Lidl eviscerates Kroger for trying to undermine its US launch in new court filing

Lidl 68 of 71Business Insider/Hayley PetersonKroger is suing the German grocery chain Lidl.

Lidl is firing back at Kroger and denying any wrongdoing after Kroger accused the German-based supermarket of trademark infringement in a recent lawsuit.

“Kroger has offered a striking absence of evidence in support of its claims,” Lidl said in court papers filed in a Virginia US District Court on Friday.

Lidl said Kroger’s claims of copyright infringement are an attempt to tarnish the German chain’s reputation and undermine its US launch by painting it as a “copycat.”

“Kroger is using this lawsuit to try to: disrupt the on-going launch of a new, emerging competitor that offers consumers high-quality products at far lower prices; distract from the positive reviews garnered by Lidl’s launch by painting Lidl as a copycat — when in fact Lidl is a decidedly different and (better) grocery experience; and drive up Lidl’s costs by having to defend against Kroger’s spurious claims,” Lidl states.

Kroger claimed in a lawsuit filed earlier this month that Lidl’s private-label brand called “Preferred Selection” too closely resembles Kroger’s own house brand, “Private Selection.”

The close resemblance of the names will cause confusion for customers and allow Lidl to “compete unfairly” with Kroger, because customers could assume that the two brands are associated with one another, the lawsuit stated.

Kroger filed the lawsuit less than two weeks after Lidl started rolling out its first US stores.

In the new court filing, Lidl highlights that on the same day of its grand opening in the US, Kroger announced that its margins were down by half and it had to lower earnings guidance for the year.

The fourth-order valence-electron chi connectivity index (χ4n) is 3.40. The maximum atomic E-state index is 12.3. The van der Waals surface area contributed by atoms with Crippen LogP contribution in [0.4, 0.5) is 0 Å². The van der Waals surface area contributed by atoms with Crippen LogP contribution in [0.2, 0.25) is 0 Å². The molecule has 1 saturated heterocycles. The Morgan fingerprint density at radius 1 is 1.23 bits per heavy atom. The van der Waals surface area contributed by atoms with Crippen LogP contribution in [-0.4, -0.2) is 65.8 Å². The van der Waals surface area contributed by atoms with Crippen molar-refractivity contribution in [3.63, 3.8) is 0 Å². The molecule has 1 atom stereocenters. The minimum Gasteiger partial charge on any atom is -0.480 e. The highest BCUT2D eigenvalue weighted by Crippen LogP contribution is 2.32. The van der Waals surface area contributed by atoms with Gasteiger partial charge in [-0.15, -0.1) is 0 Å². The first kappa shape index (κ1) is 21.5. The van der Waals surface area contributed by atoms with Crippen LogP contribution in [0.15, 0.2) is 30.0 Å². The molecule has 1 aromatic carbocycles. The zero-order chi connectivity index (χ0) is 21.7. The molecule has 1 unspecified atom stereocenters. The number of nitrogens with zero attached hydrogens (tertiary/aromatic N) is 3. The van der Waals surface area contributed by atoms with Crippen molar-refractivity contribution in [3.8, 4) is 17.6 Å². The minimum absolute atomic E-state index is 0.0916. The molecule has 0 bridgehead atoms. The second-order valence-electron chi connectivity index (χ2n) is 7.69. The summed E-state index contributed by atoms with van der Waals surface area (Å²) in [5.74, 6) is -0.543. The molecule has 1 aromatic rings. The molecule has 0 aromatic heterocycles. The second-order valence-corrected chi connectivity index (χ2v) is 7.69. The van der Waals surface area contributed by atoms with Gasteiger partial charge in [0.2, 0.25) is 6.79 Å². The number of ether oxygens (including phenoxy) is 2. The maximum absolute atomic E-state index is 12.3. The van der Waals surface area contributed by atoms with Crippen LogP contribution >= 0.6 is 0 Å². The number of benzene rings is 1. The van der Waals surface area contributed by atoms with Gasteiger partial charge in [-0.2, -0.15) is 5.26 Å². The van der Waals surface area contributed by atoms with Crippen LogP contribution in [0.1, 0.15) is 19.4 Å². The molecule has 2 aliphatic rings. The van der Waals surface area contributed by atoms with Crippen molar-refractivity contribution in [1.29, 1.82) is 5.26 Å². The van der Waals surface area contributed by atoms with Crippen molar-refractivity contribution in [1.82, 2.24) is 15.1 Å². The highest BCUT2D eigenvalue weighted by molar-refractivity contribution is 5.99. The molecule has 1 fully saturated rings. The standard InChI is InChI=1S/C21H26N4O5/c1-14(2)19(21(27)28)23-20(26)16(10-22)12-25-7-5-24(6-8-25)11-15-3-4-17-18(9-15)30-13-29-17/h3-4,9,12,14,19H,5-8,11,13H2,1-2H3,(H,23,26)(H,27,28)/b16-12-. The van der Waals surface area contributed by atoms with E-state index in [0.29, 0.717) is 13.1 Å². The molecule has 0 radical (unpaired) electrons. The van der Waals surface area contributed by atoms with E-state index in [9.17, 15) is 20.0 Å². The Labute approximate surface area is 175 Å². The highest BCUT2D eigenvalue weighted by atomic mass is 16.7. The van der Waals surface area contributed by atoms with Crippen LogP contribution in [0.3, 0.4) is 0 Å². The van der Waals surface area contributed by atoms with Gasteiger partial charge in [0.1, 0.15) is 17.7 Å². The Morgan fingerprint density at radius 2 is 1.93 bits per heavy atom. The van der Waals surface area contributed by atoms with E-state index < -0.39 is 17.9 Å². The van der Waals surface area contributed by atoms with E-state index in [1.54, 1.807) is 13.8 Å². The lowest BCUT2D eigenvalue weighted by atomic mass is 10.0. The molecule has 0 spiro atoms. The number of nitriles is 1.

“Against that backdrop and in reaction to this increased competition, Kroger — two weeks later and without notice to Lidl — filed this suit and motion for a preliminary injunction on the Friday evening before the long July 4th weekend, and sought to have a hearing just days later to try to ram through extraordinary competitive relief to which it is not entitled,” the court papers state. “Although Kroger learned in November 2016 that Lidl intended to offer private-label products under the ‘Preferred Selection’ name and had more than six months to prepare its moving papers, Kroger has offered a striking absence of evidence in support of its claims.”

Kroger is the nation’s largest supermarket chain with nearly 3,000 stores. Lidl is opening 20 stores this summer, and has plans to launch another 80 locations by the middle of next year.

The two chains are expected to compete fiercely on prices, with Lidl promising to offer prices of up 30% below its competitors.

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